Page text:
Institutional Presidency in Latin America

Research Questions
The goal of this project is to analyze the development of the institutional Presidency (IP) in Latin America after the processes of re-democratization in the 1980s. The institutional Presidency (Moe 1993; 1994), also known as the core executive (Peters et al 2000), refers to the bulk of agencies that directly support the chief of the executive in his/her governing tasks. The IP evolution is characterized by the functional differentiation and professionalization of the administrative structures directly supporting the president. Over the last decades the Latin American IP has undergone an extraordinary change and growth, but its features remain understudied. Our research aims, first, to analyze the change and evolution of IP structures in the region; second, to explore what factors account for explaining differences across countries and along years in such evolution; third, to assess to what extent presidents use those structures as a strategic tools to improve their informational, administrative and control capacities, particularly in dealing with their cabinets and the institutional environment in which they act.

Contribution to Comparative Research
For a long time, a history of democratic and institutional instability in Latin America connected the study of presidentialism to the survival of presidential regimes (Linz 1990). However, after decades of democratic rule in the region, presidential scholars have become more concerned with themes that also interest their US counterparts, such as those dealing with managerial issues of governance. This more recent literature on presidentialism, particularly that which focuses on coalition experiences, sheds light on the “executive toolbox” that is available to the different heads of state for building legislative majorities (Raile, Pereira and Power 2011). Our analysis highlights a specific tool herein that previous studies have not yet explored: the strategic redesign of the bureaucratic structures of the presidential office, undertaken by the president. It suggests that presidents can use the making of structural changes in their office as a tool with which to manage their relations with the wider political environment in general, and with the cabinet in particular. These changes are resources that the president can use to complement or substitute other tools, such as agenda-setting power, pork-barrel, and ministerial nominations.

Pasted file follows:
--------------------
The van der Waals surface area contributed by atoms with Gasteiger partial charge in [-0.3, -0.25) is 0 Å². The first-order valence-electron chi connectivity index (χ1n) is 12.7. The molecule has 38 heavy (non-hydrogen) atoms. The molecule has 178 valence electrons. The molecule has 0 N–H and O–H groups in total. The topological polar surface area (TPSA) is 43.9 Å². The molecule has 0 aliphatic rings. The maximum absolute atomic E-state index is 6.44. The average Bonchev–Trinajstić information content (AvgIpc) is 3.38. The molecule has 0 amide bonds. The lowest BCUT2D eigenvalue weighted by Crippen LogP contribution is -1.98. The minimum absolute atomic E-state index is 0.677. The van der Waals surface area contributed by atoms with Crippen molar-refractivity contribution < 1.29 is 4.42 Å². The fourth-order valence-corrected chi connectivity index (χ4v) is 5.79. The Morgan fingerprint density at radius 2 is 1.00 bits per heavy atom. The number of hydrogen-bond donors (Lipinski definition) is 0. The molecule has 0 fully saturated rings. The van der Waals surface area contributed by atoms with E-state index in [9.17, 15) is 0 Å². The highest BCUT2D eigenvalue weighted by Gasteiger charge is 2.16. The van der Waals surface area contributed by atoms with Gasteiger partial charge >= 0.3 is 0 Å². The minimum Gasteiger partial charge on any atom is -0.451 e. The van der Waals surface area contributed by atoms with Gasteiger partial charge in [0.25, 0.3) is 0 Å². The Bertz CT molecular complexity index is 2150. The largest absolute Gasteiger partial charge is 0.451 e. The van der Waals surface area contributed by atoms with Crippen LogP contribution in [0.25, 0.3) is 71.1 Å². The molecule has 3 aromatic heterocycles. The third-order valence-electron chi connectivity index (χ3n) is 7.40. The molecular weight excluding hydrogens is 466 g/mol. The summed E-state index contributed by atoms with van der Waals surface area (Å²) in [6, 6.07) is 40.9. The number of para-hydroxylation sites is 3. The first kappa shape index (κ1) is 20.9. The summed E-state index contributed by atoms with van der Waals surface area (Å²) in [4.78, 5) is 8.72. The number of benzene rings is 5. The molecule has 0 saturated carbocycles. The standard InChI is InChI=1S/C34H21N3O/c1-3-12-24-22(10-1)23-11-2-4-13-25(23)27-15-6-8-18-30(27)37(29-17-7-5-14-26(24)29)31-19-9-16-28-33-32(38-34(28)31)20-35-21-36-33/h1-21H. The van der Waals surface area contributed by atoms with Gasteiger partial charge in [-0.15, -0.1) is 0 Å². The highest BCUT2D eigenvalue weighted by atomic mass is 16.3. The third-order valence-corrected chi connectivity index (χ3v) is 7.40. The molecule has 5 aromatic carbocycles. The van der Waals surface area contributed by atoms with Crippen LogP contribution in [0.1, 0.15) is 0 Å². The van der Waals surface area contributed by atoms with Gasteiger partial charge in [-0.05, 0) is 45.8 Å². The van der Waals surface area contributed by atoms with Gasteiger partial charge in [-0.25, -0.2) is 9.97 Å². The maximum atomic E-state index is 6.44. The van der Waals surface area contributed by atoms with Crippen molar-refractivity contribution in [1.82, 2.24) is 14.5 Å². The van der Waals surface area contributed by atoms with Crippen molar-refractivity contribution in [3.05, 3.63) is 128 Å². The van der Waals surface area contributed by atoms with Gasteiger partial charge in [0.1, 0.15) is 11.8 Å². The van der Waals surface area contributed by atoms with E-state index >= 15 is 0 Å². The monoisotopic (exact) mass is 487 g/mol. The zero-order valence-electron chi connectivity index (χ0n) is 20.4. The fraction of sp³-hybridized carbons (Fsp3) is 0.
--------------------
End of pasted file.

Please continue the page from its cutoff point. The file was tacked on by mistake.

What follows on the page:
Research Design and Methods
Empirically, the study deals with both the size of the IP and with its internal complexity. We systematically collect data and compare them in different countries using statistical tools. The dataset “Institutional Presidency in Latin America 1984-2014” (PRILA) includes variables on presidential agencies, presidential cabinets, ministerial coalitions, legislative coalitions, political parties, economic indicators, presidential popularity, presidential resignations, among others. The selected sample of Latin American countries accounts for coalition (Brazil, Chile, Colombia), single-party (Argentina, Mexico), and mixed governments (Paraguay, Peru, Uruguay). Through case-studies, the project in turn analyses the impact of determinate types of presidential designs on presidential performance (particularly, on foreign policy design and implementation). A further goal in this new research stage is to set the basis for a cross-regional analysis on the development of the presidential institution.

Preliminary Results
Our comparative study has highlighted that the type of presidential government (single-party or coalition) is one of the most relevant factors explaining cross-country variation and changes in the presidential organization. Under coalition presidentialism presidents must share cabinet positions, negotiate, and manage relations with coalition partners in the cabinet, which constitutes an incentive for the development of a more complex IP. A further explanatory factors with great impact is the nature of the presidential agenda: the implementation of neoliberal policies in the 1990s also appeared as an incentive to grow a presidential centre.

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